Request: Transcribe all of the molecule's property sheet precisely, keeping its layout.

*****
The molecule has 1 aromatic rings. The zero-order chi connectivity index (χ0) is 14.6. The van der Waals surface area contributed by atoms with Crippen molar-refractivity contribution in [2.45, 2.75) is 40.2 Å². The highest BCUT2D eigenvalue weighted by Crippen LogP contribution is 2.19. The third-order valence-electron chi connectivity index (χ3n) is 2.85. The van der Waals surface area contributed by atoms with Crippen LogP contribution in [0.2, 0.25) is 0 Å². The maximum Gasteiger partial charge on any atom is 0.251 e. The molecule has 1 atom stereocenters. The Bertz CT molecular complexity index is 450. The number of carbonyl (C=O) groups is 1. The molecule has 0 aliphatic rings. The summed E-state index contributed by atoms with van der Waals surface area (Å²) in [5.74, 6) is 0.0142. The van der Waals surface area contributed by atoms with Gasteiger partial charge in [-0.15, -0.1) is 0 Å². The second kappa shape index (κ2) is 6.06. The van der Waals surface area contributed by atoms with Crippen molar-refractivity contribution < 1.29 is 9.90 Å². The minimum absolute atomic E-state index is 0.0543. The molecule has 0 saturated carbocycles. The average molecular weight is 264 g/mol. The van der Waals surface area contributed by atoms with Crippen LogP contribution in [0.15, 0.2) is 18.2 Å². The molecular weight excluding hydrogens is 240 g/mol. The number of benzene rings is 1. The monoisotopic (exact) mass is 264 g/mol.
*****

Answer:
The molecule has 1 aromatic rings. The zero-order chi connectivity index (χ0) is 14.6. The van der Waals surface area contributed by atoms with Crippen molar-refractivity contribution in [2.45, 2.75) is 40.2 Å². The highest BCUT2D eigenvalue weighted by Crippen LogP contribution is 2.19. The third-order valence-electron chi connectivity index (χ3n) is 2.85. The van der Waals surface area contributed by atoms with Crippen LogP contribution in [0.2, 0.25) is 0 Å². The maximum Gasteiger partial charge on any atom is 0.251 e. The molecule has 1 atom stereocenters. The Bertz CT molecular complexity index is 450. The number of carbonyl (C=O) groups is 1. The molecule has 0 aliphatic rings. The summed E-state index contributed by atoms with van der Waals surface area (Å²) in [5.74, 6) is 0.0142. The van der Waals surface area contributed by atoms with Gasteiger partial charge in [-0.15, -0.1) is 0 Å². The second kappa shape index (κ2) is 6.06. The van der Waals surface area contributed by atoms with Crippen molar-refractivity contribution < 1.29 is 9.90 Å². The minimum absolute atomic E-state index is 0.0543. The molecule has 0 saturated carbocycles. The average molecular weight is 264 g/mol. The van der Waals surface area contributed by atoms with Crippen LogP contribution in [0.15, 0.2) is 18.2 Å². The molecular weight excluding hydrogens is 240 g/mol. The number of benzene rings is 1. The monoisotopic (exact) mass is 264 g/mol.